New register for providers of injectable anti-wrinkle treatments does not go far enough
Every batch of the poison used for injected anti-wrinkle treatments has to be tested on animals to establish its strength. Each year, thousands of mice die a slow and painful death, just so that humans can have smooth faces.
The substance used is a toxin produced by a bacterium called Clostridium botulinum. The toxin is one of the most powerful poisons known, but, because it has a natural source, it is impossible to know how strong it is without tests.
Batches are tested by injecting them into mice until the animals are paralysed, and most of them die of suffocation. Although it is used as for cosmetic purposes, the toxin is not governed by restrictions on cosmetic testing because it is injected.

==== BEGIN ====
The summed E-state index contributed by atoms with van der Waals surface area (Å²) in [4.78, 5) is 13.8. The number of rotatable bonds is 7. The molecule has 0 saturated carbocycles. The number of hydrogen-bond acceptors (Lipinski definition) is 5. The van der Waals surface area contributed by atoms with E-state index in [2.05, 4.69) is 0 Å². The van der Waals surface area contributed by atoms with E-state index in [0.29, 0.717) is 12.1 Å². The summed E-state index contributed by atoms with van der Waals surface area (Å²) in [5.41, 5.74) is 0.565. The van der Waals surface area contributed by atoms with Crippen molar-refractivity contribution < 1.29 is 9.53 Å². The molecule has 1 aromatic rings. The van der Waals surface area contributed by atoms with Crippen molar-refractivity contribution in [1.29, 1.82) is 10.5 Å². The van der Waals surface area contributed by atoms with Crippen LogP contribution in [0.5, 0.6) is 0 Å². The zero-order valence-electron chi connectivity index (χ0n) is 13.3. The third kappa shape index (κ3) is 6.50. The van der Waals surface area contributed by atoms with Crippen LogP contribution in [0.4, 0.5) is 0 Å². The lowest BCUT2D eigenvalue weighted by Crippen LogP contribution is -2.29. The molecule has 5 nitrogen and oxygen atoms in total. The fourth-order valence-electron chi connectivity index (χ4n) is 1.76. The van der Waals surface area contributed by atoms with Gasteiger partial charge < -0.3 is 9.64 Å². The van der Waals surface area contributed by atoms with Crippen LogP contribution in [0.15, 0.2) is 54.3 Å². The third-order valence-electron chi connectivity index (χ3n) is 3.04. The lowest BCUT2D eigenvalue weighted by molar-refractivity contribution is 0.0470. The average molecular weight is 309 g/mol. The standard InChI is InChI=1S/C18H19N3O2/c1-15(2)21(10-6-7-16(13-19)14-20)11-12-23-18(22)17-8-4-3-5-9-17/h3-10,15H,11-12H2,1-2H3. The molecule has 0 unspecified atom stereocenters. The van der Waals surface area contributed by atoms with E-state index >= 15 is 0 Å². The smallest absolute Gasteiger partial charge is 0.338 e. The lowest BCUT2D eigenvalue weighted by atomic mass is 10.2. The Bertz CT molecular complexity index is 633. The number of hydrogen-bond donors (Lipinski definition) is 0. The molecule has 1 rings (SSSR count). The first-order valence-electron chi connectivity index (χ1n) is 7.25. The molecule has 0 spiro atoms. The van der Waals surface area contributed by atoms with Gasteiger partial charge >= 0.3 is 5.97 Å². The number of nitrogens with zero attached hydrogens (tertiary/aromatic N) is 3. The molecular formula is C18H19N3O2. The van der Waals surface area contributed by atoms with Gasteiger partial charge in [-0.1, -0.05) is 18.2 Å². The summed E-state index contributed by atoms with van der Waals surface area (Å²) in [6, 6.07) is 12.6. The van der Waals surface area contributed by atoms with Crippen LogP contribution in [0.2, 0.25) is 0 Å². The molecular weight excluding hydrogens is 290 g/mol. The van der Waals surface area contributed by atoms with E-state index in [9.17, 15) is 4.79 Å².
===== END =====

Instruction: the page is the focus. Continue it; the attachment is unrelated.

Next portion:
FRAME supports genuine medical uses for the toxin, but believes that all cosmetic uses should be stopped until a humane, non-animal test method can be found.
The new restriction is a voluntary register for providers of injectable treatments such as dermal fillers and anti-wrinkle treatments introduced by the Independent Healthcare Advisory Services.
FRAME Chairman Prof Michael Balls said: “We hope that this new register will bring an end to informal parties, and so will reduce the number of people who have these treatments. But the real problem with them is the enormous and unnecessary suffering caused by testing the toxin. We want a total ban on its use for non-medical reasons, until these cruel tests are no longer needed.”